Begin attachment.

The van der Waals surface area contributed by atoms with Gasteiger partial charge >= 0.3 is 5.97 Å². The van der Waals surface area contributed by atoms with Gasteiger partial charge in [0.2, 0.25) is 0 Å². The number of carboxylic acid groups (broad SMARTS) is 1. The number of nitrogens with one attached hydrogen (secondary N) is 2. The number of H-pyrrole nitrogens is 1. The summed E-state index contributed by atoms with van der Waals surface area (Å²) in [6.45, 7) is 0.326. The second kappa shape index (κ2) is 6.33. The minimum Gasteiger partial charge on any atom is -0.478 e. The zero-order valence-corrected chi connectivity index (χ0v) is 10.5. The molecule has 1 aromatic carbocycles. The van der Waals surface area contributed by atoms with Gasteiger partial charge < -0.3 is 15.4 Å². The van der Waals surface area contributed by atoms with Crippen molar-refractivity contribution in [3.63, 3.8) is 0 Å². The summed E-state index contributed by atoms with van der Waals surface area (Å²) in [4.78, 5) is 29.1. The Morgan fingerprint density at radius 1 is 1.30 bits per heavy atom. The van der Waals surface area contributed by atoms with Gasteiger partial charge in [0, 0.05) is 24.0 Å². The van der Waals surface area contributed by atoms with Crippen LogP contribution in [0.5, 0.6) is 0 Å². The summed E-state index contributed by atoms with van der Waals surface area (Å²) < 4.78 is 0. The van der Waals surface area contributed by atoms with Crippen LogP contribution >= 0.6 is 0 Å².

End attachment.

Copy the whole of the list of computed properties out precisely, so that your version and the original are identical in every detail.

The van der Waals surface area contributed by atoms with Gasteiger partial charge >= 0.3 is 5.97 Å². The van der Waals surface area contributed by atoms with Gasteiger partial charge in [0.2, 0.25) is 0 Å². The number of carboxylic acid groups (broad SMARTS) is 1. The number of nitrogens with one attached hydrogen (secondary N) is 2. The number of H-pyrrole nitrogens is 1. The summed E-state index contributed by atoms with van der Waals surface area (Å²) in [6.45, 7) is 0.326. The second kappa shape index (κ2) is 6.33. The minimum Gasteiger partial charge on any atom is -0.478 e. The zero-order valence-corrected chi connectivity index (χ0v) is 10.5. The molecule has 1 aromatic carbocycles. The van der Waals surface area contributed by atoms with Gasteiger partial charge < -0.3 is 15.4 Å². The van der Waals surface area contributed by atoms with Crippen molar-refractivity contribution in [3.63, 3.8) is 0 Å². The summed E-state index contributed by atoms with van der Waals surface area (Å²) in [4.78, 5) is 29.1. The Morgan fingerprint density at radius 1 is 1.30 bits per heavy atom. The van der Waals surface area contributed by atoms with Gasteiger partial charge in [0, 0.05) is 24.0 Å². The van der Waals surface area contributed by atoms with Crippen LogP contribution in [0.5, 0.6) is 0 Å². The summed E-state index contributed by atoms with van der Waals surface area (Å²) < 4.78 is 0. The van der Waals surface area contributed by atoms with Crippen LogP contribution >= 0.6 is 0 Å².